This is the book you’d wished for, when you or a loved one was first diagnosed. It’s what we all need to finally help us articulate or understand how it feels to slowly lose what we’ve always taken for granted: the ability to multi-task, recall words, make decisions, manage money, organize our lives.  A former nurse, Kate had seen this many times. Then eight years ago, at age 49, she, too, was diagnosed.
 
So Kate has made this book more than you or I could have ever imagined – she not only opens her [still-remarkable] mind to offer her vast knowledge and caring spirit, she also provides over thirty chapters with practical answers your questions on living – and I mean really living well and beyond – dementia. Keep a pencil or highlighter handy; you’ll want to take notes and share these words!
 
 
 
 









Diagnosed with Alzheimers or Another Dementia    
By Kate Swaffer, Lee-Fay Low
This book explains the stages and symptoms of dementia, how it affects the brain, and how it affects the person and their families. It is a comprehensive guide to understanding and living with dementia - what to expect, what services may be required, how to cope with day to day challenges, etc. It describes current treatments and ongoing medical research, and will include first hand experience from people diagnosed with dementia, and will talk about what it is like living with Dementia.


email nsw.library@alzheimers.org.au to borrow resources

Tuesday, 1 November 2016

Possibly the best picture book related to younger onset dementia ...

email nsw.library@alzheimers.org.au to borrow resources
 

Told in wonderful prose, with really poignant artwork, this book is a celebration of what we hold dearest- while losing so much... is an illustrated book which explores younger onset dementia using the vehicle of photography and exploring family's legacy.

*Regarding the illustrations - "Pictures enable children to explore the world within their own imagination and make connections to characters and events they see depicted in books. When you help children connect with characters and events, you make the book more real to them."

* Highly recommended.
 When Dad comes home with a camera, one of those old cameras that takes film which needs to be developed, the family, Mum and their son, watch on. He seems to be taking photos of things which have no inherent interest. There are no people in them, they are of things and places around the house. Photos of his study, of the table at breakfast time, his coffee cup, the clothesline, the bus shelter. He takes roll after roll of film to the developer in the city, bringing the photos home to stick on the window.

The boy and his mum ask him why he doesn't take photos of them, but he doesn't answer.
They find that he has put things in the cupboard that shouldn't be there, and puts the hammer in the fridge, so the reader begins to understand that this man is showing signs of dementia.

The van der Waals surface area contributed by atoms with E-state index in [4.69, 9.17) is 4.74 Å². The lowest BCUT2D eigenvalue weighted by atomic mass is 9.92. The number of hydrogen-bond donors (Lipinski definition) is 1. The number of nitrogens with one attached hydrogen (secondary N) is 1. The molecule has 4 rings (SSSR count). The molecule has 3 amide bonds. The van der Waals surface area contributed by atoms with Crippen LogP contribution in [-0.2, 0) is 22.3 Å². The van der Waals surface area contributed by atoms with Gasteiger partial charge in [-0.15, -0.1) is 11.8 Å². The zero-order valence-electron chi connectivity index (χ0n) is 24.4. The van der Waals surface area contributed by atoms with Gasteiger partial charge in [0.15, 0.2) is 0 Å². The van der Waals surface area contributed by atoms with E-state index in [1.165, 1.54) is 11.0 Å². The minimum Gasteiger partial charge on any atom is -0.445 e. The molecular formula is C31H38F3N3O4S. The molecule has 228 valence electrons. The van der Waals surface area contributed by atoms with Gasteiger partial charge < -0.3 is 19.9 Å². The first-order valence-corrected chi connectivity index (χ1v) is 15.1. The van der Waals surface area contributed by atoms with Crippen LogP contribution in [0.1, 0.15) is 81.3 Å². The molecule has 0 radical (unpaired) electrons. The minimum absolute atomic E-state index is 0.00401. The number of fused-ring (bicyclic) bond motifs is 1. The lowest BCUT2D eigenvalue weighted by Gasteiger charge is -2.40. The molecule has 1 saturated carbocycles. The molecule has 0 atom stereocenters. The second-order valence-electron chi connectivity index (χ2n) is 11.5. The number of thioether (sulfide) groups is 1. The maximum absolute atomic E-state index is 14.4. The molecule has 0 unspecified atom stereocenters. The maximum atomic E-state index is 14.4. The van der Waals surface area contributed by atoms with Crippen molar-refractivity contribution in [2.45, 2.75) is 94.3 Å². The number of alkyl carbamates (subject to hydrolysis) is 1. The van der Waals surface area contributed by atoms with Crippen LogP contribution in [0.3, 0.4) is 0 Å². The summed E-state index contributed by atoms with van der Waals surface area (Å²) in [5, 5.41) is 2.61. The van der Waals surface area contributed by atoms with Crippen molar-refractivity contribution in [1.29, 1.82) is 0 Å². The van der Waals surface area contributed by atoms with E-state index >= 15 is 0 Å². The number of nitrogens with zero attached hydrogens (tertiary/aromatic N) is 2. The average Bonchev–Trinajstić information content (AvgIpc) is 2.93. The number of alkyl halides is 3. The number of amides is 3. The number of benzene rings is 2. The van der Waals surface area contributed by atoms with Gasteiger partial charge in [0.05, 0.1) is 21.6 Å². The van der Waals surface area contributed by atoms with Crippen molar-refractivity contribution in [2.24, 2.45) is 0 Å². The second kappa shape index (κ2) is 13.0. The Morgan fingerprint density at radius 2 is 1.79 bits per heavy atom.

More photos appear, until one day he comes home without the camera. Then he is no longer there.

 The family receives a parcel in the post with his camera in it and one undeveloped film. On getting it developed they see what he was trying to show them, the family he wants them to remember.

This poignant tale of a family coping with dementia will resonate with many children in the class or at home.

They may have an older relative with signs that this disease is taking its toll, or may have seen it in someone younger, the book showing that there is no age barrier to this disease.

The illustrations are wonderful, showing the family in their house and all the things which will remind them of their missing father and husband. All around the house are things which he used and the photos of things important to him alongside the photo of him with his family.

This wonderfully emotive book about one family and the coping measures undertaken by the father will resonate with some children and educate others about this disease.

Liz Anelli's wonderful illustrations give the reader a different view of the family and its worries.

The first endpaper shows the family in its beginnings, Dad's childhood, meeting Mum, marriage and children, while the last endpaper shows the things he photographed in the home, his very personal collection of things he thought would remind them of him.

Time passes as shown in the roof top view of the house and garden, the tree in leaf at the start and later, when he is not there, it is bare. And I love the page when he has gone: the afternoon shadows creeping over the furniture with the photos displayed on top, across the carpet. I could have cried. Anelli's beautiful, touching illustrations augment this poignant story of one family's grief.
Fran Knight

His award-winning short fiction and non-fiction has been published in national and international anthologies, in addition to being showcased at national writers’ festivals.

Wednesday, 26 October 2016

new booklet - Tears and laughter of dementia and alzheimer's : the Christine Karanges story


her book is  available for loan to members of AANSW - if you would like to reserve them please email the Library on nsw.library@alzheimers.org.au

Christine Karanges Story

Sml Edit_CHRISTINE KARANGES BOOK

Christine has been living with mental illness for over 20 years. Her journey has been a rollercoaster, and sadly saw her lose custody temporarily of her four children.
Regaining her health and custody of her children should have been a happy time for Christine. But sadly, she was diagnosed with Frontotemporal Dementia and had to be cared for in an aged care nursing home.
This was a difficult transition for Christine, as she was the youngest resident in the facility where many patients faced vastly different health concerns than her. As the nursing home was focused on aged care and offered no mental health supports, she said she felt lost and cut off from any dementia or community mental health support services, and the services she did come into contact with did not believe her story. During this time, Christine’s mental health deteriorated and she attempted suicide.
Unable to access any support through the public health system, Christine then turned to the private health system for support on her journey. This is when she met Currumbin Clinic and Partners In Recovery
click here to listen to her story